To suggest stupid mistake as below by someone who left Mexico some time ago is suggesting people are not human. It implies no one has lost their wallet / purse or had it stolen. It means a person rushing for chemo and to catch a plane is stupid for forgetting their visa. And I do not recommend people carry their visa at all times. I would only recommend carrying your visa when traveling. How many people have been asked to show a visa at any time other that when traveling? The effort to replace a stolen / lost visa plus time and cost to me suggests there is no need to carry it locally.

saludos

Sonia

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mmmm ....If you lost you visa while outside of Mexico is one example.

You got to airport and discovered you left your visa at home and home is a 3 hour return trip You will miss your flight out of Leon and your chemotherapy in the US is scheduled for the next day.

Your visa was left in your baggage and you cleared immigration before picking up suitcases not knowing implications.

These are actual cases.

saludos

Sonia

A perfect couple of reasons why all legal immigrants need to follow the rule and have their RT or RP visa/card on their person at all times. No copies, no hiding your card in a safe place and be ready to show your card to any INM official [or Mexican Federal Police officer] when asked, anywhere, anytime, while inside Mexico. No excuses and if they are inconvienced, their fault. IMO

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The term, “stupid mistake“ comes to mind. Unfortunate, but true.

One must prepare for any border crossing, and that includes making very sure that you have all of the necessary documents.

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Well, if I left my visa at home by mistake, or lost my wallet before returning to Mexico, I would tell Immigration exactly that. I always have copies of all my important documents stashed in all my luggage, so there would be at least a copy of my permanente to show them and they have computers which would verify that. I certainly wouldn't enter as a tourist thinking that would make my life easier.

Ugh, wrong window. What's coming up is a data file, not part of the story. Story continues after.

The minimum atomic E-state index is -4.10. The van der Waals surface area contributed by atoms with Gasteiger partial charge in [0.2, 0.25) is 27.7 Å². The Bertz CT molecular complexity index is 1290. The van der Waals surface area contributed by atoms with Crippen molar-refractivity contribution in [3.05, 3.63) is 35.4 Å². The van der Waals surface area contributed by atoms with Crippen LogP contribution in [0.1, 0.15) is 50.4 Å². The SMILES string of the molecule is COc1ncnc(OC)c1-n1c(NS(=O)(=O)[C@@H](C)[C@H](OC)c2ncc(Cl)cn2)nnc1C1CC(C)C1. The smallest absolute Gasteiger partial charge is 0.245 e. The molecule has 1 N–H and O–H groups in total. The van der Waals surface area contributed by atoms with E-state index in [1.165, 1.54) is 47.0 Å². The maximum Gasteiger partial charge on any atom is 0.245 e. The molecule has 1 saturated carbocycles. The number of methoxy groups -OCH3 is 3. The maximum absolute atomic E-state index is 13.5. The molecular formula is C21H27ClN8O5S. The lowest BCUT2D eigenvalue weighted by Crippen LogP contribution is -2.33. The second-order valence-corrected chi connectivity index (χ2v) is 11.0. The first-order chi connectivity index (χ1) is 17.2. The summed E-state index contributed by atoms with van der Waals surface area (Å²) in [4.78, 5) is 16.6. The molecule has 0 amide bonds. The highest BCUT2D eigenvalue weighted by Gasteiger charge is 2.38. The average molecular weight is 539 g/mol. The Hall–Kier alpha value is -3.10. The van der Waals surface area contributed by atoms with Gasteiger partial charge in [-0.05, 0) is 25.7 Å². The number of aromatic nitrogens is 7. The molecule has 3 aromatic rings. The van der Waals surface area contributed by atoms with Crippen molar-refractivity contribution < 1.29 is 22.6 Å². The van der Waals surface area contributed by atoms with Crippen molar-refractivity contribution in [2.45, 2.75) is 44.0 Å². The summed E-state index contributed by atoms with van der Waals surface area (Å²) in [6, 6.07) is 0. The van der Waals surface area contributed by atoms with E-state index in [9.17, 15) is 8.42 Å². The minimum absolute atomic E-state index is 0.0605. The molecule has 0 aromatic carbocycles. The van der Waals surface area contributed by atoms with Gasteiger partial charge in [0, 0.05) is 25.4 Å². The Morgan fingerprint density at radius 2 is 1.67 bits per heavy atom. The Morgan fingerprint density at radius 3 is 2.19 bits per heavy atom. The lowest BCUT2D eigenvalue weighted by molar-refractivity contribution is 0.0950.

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Well, if I left my visa at home by mistake, or lost my wallet before returning to Mexico, I would tell Immigration exactly that. I always have copies of all my important documents stashed in all my luggage, so there would be at least a copy of my permanente to show them and they have computers which would verify that. I certainly wouldn't enter as a tourist thinking that would make my life easier.

Unfortunately, you are misinformed. INM will still enter you as a tourist. In some cases they will even issue you a letter and you are a tourist when entered as one. I have seen it happen several times and the final ruling was not local but made in Mexico City.

My original post was to inform based on real experiences and to let people know the ramifications. It was not to suggest people are stupid for not having their visa nor to suggest they carry a visa locally. Nor can one "beat" the system with copies. And for those critical, Mexico is still very easy to visit and to live for foreigners.

saludos

Sonia

PS if lost visa while outside of Mexico you are to go to a MX consulate as I have posted at other times. Being in say Manitoba you'd have to go to Toronto or Calgary and as I also noted before, not feasible. Or most do not have time to get to a consulate and wait. Nor does it help the person who discovers lost visa as about to return to Mexico. My point is the same, once you have a visa you can not simply arrive in Mexico and enter as a tourist.